Last week, campaigners successfully prevented the forced removal of Samim Bigzad from the UK on a Turkish Airways flight – Samim was being sent against his will to Afghanistan, where he would be in extreme danger.
As the Independent reported:
Campaigners travelled to Heathrow Airport to talk to unwitting passengers due to be on the same Turkish Airlines flight [as Samim], in the hope they would raise objections to crew members.
Bridget Chapman, who organised the trip, said activists “very quietly” approached tourists at the check-in gate to explain their flight was being used to forcibly deport Mr Bigzad.
“We asked people to do whatever they were comfortable with raising it with airline staff … Airport security asked us to stop after a while, but by that point most people had boarded.”
Airline pilots have a legal right to refuse to carry a passenger, as they are responsible for the “safety of the aircraft and of all crew members, passengers and cargo on board”.
Campaigners had already publicly encouraged Turkish Airways to refuse to carry Samim through airline campaigning, including through social media. Read more about airline campaigning in our Toolkit here.
Samim’s cousin told the Independent:
“There were three guards who tried to force him onto the plane…my cousin was crying and shouting ‘I’m going to get killed in Afghanistan’
Samim said they were in the tunnel by the door when the pilot came out and said: ‘You’re not going to take him, I’m not flying. Someone’s life is at risk”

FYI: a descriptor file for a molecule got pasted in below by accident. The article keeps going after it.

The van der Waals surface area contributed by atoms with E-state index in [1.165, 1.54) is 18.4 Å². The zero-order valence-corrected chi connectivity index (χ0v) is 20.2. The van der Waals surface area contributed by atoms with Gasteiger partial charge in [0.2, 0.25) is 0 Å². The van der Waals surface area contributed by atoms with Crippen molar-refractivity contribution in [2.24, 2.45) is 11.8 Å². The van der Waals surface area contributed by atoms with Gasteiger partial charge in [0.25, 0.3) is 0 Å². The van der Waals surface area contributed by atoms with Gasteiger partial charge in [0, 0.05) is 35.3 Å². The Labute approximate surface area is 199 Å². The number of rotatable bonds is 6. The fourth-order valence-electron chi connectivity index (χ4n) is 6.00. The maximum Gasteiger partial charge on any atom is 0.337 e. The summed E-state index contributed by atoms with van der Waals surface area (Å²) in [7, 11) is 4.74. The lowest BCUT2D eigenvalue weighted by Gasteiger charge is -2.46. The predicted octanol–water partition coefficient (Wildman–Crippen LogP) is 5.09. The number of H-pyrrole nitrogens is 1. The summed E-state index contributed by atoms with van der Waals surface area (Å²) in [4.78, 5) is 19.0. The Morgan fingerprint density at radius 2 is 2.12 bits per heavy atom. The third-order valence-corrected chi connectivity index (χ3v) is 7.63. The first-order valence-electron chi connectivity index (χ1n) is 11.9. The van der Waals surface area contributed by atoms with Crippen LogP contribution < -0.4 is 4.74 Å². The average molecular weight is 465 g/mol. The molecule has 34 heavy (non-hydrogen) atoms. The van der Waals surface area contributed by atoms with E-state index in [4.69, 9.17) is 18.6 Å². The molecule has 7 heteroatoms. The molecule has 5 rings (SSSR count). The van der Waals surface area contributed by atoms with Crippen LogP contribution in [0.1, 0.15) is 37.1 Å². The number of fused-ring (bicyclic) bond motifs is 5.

Right to Remain spoke to the Independent, and said that preventing deportations/forced removals in this way could be a “life-saving measure” that buys time for vital legal action to take place.
“It has saved lives and we know people after these interventions who have got the right to remain – so it has worked but it’s only one tool.It’s important to get something done but it’s not the end of the story – the Home Office will make another attempt.
There’s a long history of this kind of activism, not just in the UK but across Europe.
It can be anything from the detainee themselves quietly explaining their situation to crew members, or more vocally shouting about what happened to them.
Sometimes people have been praying and that has disturbed the people around them, who have alerted staff…this is exactly why the Government has started using charter flights.”
Preventing deportations can save lives … it can buy time. But other legal action is needed. People need to understand their legal case and what their options are, and take action as soon as possible.
That’s why we produce the Right to Remain Toolkit, working with people going through and who have been through the UK’s maze-like asylum and immigration system.